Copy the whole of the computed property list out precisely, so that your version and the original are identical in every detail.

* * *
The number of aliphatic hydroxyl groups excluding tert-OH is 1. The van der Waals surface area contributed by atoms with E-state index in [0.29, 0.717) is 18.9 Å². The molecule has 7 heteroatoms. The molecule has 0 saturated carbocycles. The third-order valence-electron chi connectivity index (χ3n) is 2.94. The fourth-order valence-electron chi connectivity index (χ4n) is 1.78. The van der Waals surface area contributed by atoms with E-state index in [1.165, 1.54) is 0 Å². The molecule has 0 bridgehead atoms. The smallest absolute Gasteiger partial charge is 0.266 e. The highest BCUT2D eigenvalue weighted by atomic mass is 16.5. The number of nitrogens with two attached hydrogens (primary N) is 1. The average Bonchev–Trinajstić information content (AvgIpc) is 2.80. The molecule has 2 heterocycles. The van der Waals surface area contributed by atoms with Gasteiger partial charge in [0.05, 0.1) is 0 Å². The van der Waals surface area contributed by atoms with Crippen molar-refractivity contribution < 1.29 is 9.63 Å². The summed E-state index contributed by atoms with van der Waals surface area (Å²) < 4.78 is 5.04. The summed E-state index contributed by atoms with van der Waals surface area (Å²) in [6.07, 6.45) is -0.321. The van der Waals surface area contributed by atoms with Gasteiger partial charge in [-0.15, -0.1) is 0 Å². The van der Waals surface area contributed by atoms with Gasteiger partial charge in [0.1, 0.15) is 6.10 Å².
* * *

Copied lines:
The number of aliphatic hydroxyl groups excluding tert-OH is 1. The van der Waals surface area contributed by atoms with E-state index in [0.29, 0.717) is 18.9 Å². The molecule has 7 heteroatoms. The molecule has 0 saturated carbocycles. The third-order valence-electron chi connectivity index (χ3n) is 2.94. The fourth-order valence-electron chi connectivity index (χ4n) is 1.78. The van der Waals surface area contributed by atoms with E-state index in [1.165, 1.54) is 0 Å². The molecule has 0 bridgehead atoms. The smallest absolute Gasteiger partial charge is 0.266 e. The highest BCUT2D eigenvalue weighted by atomic mass is 16.5. The number of nitrogens with two attached hydrogens (primary N) is 1. The average Bonchev–Trinajstić information content (AvgIpc) is 2.80. The molecule has 2 heterocycles. The van der Waals surface area contributed by atoms with Gasteiger partial charge in [0.05, 0.1) is 0 Å². The van der Waals surface area contributed by atoms with Crippen molar-refractivity contribution < 1.29 is 9.63 Å². The summed E-state index contributed by atoms with van der Waals surface area (Å²) < 4.78 is 5.04. The summed E-state index contributed by atoms with van der Waals surface area (Å²) in [6.07, 6.45) is -0.321. The van der Waals surface area contributed by atoms with Gasteiger partial charge in [-0.15, -0.1) is 0 Å². The van der Waals surface area contributed by atoms with Gasteiger partial charge in [0.1, 0.15) is 6.10 Å².